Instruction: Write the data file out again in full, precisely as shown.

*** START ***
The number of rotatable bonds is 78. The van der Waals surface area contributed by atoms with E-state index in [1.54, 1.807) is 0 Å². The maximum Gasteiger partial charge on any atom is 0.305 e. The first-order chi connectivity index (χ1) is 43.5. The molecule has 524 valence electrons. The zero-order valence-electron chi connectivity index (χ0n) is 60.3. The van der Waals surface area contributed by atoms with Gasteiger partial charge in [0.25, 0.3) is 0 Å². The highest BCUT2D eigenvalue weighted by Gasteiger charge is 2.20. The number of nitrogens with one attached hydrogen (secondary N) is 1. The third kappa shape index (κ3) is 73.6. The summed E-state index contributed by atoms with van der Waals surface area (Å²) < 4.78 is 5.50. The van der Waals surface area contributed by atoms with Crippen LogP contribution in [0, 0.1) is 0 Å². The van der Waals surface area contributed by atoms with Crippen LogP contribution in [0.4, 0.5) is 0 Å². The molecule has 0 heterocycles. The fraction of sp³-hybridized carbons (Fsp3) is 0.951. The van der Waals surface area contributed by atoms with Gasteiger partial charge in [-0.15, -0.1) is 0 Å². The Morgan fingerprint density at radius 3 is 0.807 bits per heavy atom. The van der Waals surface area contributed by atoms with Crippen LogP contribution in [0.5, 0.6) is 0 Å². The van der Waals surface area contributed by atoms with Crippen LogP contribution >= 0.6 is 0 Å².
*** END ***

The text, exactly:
The number of rotatable bonds is 78. The van der Waals surface area contributed by atoms with E-state index in [1.54, 1.807) is 0 Å². The maximum Gasteiger partial charge on any atom is 0.305 e. The first-order chi connectivity index (χ1) is 43.5. The molecule has 524 valence electrons. The zero-order valence-electron chi connectivity index (χ0n) is 60.3. The van der Waals surface area contributed by atoms with Gasteiger partial charge in [0.25, 0.3) is 0 Å². The highest BCUT2D eigenvalue weighted by Gasteiger charge is 2.20. The number of nitrogens with one attached hydrogen (secondary N) is 1. The third kappa shape index (κ3) is 73.6. The summed E-state index contributed by atoms with van der Waals surface area (Å²) < 4.78 is 5.50. The van der Waals surface area contributed by atoms with Crippen LogP contribution in [0, 0.1) is 0 Å². The van der Waals surface area contributed by atoms with Crippen LogP contribution in [0.4, 0.5) is 0 Å². The molecule has 0 heterocycles. The fraction of sp³-hybridized carbons (Fsp3) is 0.951. The van der Waals surface area contributed by atoms with Gasteiger partial charge in [-0.15, -0.1) is 0 Å². The Morgan fingerprint density at radius 3 is 0.807 bits per heavy atom. The van der Waals surface area contributed by atoms with Crippen LogP contribution in [0.5, 0.6) is 0 Å². The van der Waals surface area contributed by atoms with Crippen LogP contribution >= 0.6 is 0 Å².